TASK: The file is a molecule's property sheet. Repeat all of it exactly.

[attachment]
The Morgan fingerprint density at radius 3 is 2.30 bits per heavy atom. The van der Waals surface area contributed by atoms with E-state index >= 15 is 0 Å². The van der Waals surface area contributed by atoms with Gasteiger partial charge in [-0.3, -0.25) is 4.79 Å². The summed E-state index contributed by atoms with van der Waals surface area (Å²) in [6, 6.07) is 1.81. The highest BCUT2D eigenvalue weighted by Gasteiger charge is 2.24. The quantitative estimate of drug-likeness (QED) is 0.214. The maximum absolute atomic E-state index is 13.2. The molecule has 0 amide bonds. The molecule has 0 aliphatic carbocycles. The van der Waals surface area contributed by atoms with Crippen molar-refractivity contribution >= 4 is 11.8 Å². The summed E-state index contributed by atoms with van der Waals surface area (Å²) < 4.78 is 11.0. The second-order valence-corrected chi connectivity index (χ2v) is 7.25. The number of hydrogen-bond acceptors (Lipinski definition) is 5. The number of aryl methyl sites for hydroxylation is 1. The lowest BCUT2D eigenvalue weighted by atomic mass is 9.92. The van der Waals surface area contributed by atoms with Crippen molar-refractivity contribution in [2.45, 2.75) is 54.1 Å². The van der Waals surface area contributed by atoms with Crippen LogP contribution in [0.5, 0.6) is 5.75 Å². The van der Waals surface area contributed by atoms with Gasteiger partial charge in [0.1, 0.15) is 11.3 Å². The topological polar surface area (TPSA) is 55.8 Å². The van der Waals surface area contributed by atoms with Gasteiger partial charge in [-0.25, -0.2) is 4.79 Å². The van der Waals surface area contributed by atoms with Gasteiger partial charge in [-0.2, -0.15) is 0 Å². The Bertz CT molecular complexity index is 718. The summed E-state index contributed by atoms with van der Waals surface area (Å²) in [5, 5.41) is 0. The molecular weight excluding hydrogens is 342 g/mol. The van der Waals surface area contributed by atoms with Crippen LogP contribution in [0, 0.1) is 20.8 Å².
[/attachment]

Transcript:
The Morgan fingerprint density at radius 3 is 2.30 bits per heavy atom. The van der Waals surface area contributed by atoms with E-state index >= 15 is 0 Å². The van der Waals surface area contributed by atoms with Gasteiger partial charge in [-0.3, -0.25) is 4.79 Å². The summed E-state index contributed by atoms with van der Waals surface area (Å²) in [6, 6.07) is 1.81. The highest BCUT2D eigenvalue weighted by Gasteiger charge is 2.24. The quantitative estimate of drug-likeness (QED) is 0.214. The maximum absolute atomic E-state index is 13.2. The molecule has 0 amide bonds. The molecule has 0 aliphatic carbocycles. The van der Waals surface area contributed by atoms with Crippen molar-refractivity contribution >= 4 is 11.8 Å². The summed E-state index contributed by atoms with van der Waals surface area (Å²) < 4.78 is 11.0. The second-order valence-corrected chi connectivity index (χ2v) is 7.25. The number of hydrogen-bond acceptors (Lipinski definition) is 5. The number of aryl methyl sites for hydroxylation is 1. The lowest BCUT2D eigenvalue weighted by atomic mass is 9.92. The van der Waals surface area contributed by atoms with Crippen molar-refractivity contribution in [2.45, 2.75) is 54.1 Å². The van der Waals surface area contributed by atoms with Crippen LogP contribution in [0.5, 0.6) is 5.75 Å². The van der Waals surface area contributed by atoms with Gasteiger partial charge in [0.1, 0.15) is 11.3 Å². The topological polar surface area (TPSA) is 55.8 Å². The van der Waals surface area contributed by atoms with Gasteiger partial charge in [-0.25, -0.2) is 4.79 Å². The van der Waals surface area contributed by atoms with Gasteiger partial charge in [-0.2, -0.15) is 0 Å². The Bertz CT molecular complexity index is 718. The summed E-state index contributed by atoms with van der Waals surface area (Å²) in [5, 5.41) is 0. The molecular weight excluding hydrogens is 342 g/mol. The van der Waals surface area contributed by atoms with Crippen LogP contribution in [0, 0.1) is 20.8 Å².